Novelist Jack Ketchum (Dallas Mayr) made his bones with a lean, mean book called The Off Season – which has never been filmed, though it shares a lot with a slew of pictures about degenerate cannibal clans that includes The Hills Have Eyes and Wrong Turn franchises. Rather surprisingly, there now exists a trilogy of film spin-offs from The Off Season. Andrew van den Houton’s Offspring (2009), based on a sequel novel, introduced Pollyanna McIntosh as a member of a feral tribe who roam the North-Eastern woods eating tourists – and she was promoted to title character in Lucky McKee’s more unusual The Woman (2011), scripted by Ketchum and McKee (who also published a novel version). Now, McIntosh – whose ferocious presence was the strong suit of the earlier films, rather than the faintly rote misanthropy – is in charge with this direct sequel to The Woman, which she wrote, directed and appears in.
In a brief flashback, Lauren Ashley Carter reprises her role from The Woman – which ended with the Woman leading the daughters of a ghastly, civilised hypocrite out into the wilderness – and ties off a plot thread from the earlier movie, while setting up the basic situation of this one. The Woman more or less distanced itself from Offspring – and kudos to McIntosh for finding a Bible verse that includes the titles of both earlier films in the series – but this probably needs audiences to refresh memories of the story so far before plunging into a new-minted tale that plays subtle variations on the last go-round. After some years in the woods, the Woman returns to civilisation briefly to leave Darlin’ (Lauryn Canny) at a hospital for reasons which take a while to become clear. In The Woman, the modern-day cavewoman happened to be captured by a petty domestic tyrant raising his suburban son to be another monster. Here, Darlin’ passes through the system – where a kindly gay nurse (Cooper Andrews) takes an interest, but isn’t given a chance to adopt her – and is taken up by a Bishop (Bryan Batt) who thinks that bringing a feral creature to God will get enough publicity to forestall the closure of a Catholic orphanage he’s been using for his own ends (some obvious, some subtle).
There’s a degree of mischief-making in the way the film picks at politicised-in-America scabs like clerical abuse, abortion, addiction, fundamentalism (‘now we’re going to teach evolution,’ says a nun in a classroom, ‘of EVIL’), homelessness, gay rights, suicide, the suppression of ‘secular music’, and the subjugation and marginalisation of women (not to mention cannibalism) – but, in the Ketchum style, the tone is gruesome melodrama, with McIntosh bringing a humanity that’s new to the franchise, especially in the sensitive treatment of the way Darlin’ interacts with the other girls at the orphanage, which may be corrupt from the top but isn’t a hotbed of bullying and cruelty. Nora-Jane Noone appears as a nun who at least tries to connect with the wild child – when the rest of the staff just need her to recite the catechism and take her first communion (screwing up the whole cannibalism-is-wrong message) in front of the press. Meanwhile, her adoptive mother stalks a homeless jungle with her Cousin Itt hairstyle and baleful stare – becoming almost a heroine among outcasts while still scary AF.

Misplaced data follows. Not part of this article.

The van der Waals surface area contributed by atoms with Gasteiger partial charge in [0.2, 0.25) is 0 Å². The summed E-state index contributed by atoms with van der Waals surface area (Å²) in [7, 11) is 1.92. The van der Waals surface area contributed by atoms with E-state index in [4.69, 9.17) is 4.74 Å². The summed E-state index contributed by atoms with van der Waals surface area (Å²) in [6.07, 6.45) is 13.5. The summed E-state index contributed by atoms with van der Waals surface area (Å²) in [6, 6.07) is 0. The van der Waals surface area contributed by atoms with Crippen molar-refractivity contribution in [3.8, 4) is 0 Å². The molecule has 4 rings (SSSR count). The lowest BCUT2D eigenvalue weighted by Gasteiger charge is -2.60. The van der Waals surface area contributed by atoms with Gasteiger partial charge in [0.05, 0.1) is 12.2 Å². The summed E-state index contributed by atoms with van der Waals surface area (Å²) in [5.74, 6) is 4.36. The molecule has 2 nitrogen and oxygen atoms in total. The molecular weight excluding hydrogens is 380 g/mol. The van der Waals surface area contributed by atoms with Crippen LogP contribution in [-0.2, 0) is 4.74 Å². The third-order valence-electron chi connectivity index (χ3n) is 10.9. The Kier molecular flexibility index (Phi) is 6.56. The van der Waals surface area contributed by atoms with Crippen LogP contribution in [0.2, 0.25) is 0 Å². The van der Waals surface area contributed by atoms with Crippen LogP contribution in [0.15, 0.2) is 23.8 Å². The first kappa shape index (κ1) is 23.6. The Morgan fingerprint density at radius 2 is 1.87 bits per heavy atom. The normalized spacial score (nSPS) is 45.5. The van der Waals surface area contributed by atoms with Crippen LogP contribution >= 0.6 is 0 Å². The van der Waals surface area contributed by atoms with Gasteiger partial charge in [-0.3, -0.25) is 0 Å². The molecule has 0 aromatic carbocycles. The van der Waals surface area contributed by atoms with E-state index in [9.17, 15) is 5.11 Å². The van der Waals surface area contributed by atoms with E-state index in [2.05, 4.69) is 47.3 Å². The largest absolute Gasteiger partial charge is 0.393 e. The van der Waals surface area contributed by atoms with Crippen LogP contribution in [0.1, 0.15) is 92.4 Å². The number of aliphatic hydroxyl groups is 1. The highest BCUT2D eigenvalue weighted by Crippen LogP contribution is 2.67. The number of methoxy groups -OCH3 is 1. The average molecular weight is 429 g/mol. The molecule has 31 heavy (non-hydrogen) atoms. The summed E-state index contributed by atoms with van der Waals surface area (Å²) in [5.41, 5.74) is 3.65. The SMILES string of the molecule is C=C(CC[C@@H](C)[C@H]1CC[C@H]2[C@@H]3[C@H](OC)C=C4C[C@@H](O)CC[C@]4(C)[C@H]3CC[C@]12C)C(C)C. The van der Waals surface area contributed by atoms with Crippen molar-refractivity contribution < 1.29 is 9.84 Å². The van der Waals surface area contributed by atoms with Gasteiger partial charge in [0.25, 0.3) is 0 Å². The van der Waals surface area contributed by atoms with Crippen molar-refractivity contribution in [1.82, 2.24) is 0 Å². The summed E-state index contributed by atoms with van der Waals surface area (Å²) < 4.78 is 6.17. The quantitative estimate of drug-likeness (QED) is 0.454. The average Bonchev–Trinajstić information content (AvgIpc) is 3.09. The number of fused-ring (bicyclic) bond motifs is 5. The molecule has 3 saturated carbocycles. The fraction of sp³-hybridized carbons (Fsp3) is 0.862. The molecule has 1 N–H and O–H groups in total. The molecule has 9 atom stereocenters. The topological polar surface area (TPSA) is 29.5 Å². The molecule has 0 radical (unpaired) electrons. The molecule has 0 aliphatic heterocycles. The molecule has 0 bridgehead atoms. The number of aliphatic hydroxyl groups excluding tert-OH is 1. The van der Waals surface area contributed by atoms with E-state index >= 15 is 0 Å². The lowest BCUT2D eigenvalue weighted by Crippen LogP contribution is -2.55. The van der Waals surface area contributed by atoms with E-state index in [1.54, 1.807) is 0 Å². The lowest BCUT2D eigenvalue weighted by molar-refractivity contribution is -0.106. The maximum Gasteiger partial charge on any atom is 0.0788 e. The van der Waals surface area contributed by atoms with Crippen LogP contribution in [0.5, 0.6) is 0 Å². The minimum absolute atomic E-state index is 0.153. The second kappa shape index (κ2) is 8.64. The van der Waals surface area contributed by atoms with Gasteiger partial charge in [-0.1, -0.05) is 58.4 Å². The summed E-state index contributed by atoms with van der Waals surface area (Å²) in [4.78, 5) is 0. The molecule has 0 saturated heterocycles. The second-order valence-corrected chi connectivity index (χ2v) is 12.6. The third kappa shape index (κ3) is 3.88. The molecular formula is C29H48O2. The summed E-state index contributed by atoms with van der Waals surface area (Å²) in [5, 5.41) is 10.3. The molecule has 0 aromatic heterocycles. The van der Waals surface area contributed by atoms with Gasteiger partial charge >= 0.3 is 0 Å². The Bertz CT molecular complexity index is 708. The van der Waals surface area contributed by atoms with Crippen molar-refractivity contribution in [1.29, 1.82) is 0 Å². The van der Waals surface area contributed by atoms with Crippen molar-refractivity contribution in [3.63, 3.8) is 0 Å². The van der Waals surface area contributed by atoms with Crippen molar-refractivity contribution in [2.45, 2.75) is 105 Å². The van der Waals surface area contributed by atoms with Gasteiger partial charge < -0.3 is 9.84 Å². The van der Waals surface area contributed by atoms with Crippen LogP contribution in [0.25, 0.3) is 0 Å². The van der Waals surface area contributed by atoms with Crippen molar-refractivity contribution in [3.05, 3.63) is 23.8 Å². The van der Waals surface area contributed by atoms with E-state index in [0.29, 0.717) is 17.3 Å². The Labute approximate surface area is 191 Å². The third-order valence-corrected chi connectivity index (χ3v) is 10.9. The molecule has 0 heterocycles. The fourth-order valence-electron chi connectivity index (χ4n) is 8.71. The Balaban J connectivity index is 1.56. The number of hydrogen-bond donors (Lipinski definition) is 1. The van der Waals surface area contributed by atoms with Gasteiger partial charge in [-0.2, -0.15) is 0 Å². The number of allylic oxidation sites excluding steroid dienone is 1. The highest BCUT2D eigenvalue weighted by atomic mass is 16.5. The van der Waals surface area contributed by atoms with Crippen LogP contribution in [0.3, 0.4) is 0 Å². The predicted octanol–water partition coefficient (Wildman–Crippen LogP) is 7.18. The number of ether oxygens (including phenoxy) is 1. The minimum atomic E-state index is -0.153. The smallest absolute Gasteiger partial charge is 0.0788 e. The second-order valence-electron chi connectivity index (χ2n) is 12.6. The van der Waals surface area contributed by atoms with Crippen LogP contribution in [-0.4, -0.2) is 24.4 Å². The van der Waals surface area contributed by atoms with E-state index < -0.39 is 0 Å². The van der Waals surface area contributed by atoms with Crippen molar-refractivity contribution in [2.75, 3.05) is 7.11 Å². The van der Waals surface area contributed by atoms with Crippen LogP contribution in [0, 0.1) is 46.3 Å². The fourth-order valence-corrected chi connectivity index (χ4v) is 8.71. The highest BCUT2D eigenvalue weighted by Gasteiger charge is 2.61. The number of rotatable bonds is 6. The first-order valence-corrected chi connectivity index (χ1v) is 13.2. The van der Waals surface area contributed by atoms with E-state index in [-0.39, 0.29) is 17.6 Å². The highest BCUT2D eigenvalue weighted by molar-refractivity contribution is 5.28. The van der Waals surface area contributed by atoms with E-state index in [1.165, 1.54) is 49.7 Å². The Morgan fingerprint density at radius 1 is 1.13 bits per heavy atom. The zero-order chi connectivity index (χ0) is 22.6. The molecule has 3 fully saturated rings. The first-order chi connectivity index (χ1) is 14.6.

That one film can encompass delicate teen friendship and liver-eating splatter isn’t news, though this has a bold, risk-taking approach that makes it seem like a real development from the previous films in what now looks like a series. Like many actors-turned-director, McIntosh does especially good work making space for talented performers to show their range – Batt’s Bishop may be oily and loathesome, but he’s a more interesting sham-heroic villain than the sadist from The Woman, and Canny is extraordinary as the girl caught between brutal wilderness and barbed civilisation. Maddie Nichols, whose CV includes a bit in God’s Not Dead that resonates weirdly with this, is a strong presence as the orphanage bad girl (‘Billy you’re on a warning’) who befriends Darlin’ – it’s unusual that this is a horror movie which will obviously have a bloody freakout at the finish, but builds up suspense as we worry whether the innocent will be slaughtered along with the guilty and also have a sense of the consequences for the survivors of getting through the mini-apocalypse.